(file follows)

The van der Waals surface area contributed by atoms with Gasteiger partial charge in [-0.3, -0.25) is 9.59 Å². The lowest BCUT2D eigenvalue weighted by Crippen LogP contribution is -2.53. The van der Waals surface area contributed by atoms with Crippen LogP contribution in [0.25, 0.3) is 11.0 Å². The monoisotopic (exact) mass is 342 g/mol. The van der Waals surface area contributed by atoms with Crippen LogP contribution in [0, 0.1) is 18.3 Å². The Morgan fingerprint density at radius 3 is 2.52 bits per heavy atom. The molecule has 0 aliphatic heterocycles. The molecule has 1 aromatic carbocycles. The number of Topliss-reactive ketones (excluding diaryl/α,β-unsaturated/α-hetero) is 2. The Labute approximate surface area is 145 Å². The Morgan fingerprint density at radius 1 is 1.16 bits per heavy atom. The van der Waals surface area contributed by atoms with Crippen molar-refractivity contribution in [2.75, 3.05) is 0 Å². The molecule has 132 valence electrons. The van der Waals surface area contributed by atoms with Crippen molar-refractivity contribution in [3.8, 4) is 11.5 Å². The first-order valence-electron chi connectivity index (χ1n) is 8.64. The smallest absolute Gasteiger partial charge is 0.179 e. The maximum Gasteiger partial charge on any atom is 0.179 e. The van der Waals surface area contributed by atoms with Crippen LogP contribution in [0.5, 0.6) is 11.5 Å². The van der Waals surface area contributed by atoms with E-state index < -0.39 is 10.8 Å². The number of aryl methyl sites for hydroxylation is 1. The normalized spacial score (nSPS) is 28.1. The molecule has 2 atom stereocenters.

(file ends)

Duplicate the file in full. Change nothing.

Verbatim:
The van der Waals surface area contributed by atoms with Gasteiger partial charge in [-0.3, -0.25) is 9.59 Å². The lowest BCUT2D eigenvalue weighted by Crippen LogP contribution is -2.53. The van der Waals surface area contributed by atoms with Crippen LogP contribution in [0.25, 0.3) is 11.0 Å². The monoisotopic (exact) mass is 342 g/mol. The van der Waals surface area contributed by atoms with Crippen LogP contribution in [0, 0.1) is 18.3 Å². The Morgan fingerprint density at radius 3 is 2.52 bits per heavy atom. The molecule has 0 aliphatic heterocycles. The molecule has 1 aromatic carbocycles. The number of Topliss-reactive ketones (excluding diaryl/α,β-unsaturated/α-hetero) is 2. The Labute approximate surface area is 145 Å². The Morgan fingerprint density at radius 1 is 1.16 bits per heavy atom. The van der Waals surface area contributed by atoms with Crippen molar-refractivity contribution in [2.75, 3.05) is 0 Å². The molecule has 132 valence electrons. The van der Waals surface area contributed by atoms with Crippen molar-refractivity contribution in [3.8, 4) is 11.5 Å². The first-order valence-electron chi connectivity index (χ1n) is 8.64. The smallest absolute Gasteiger partial charge is 0.179 e. The maximum Gasteiger partial charge on any atom is 0.179 e. The van der Waals surface area contributed by atoms with Crippen LogP contribution in [0.5, 0.6) is 11.5 Å². The van der Waals surface area contributed by atoms with E-state index < -0.39 is 10.8 Å². The number of aryl methyl sites for hydroxylation is 1. The normalized spacial score (nSPS) is 28.1. The molecule has 2 atom stereocenters.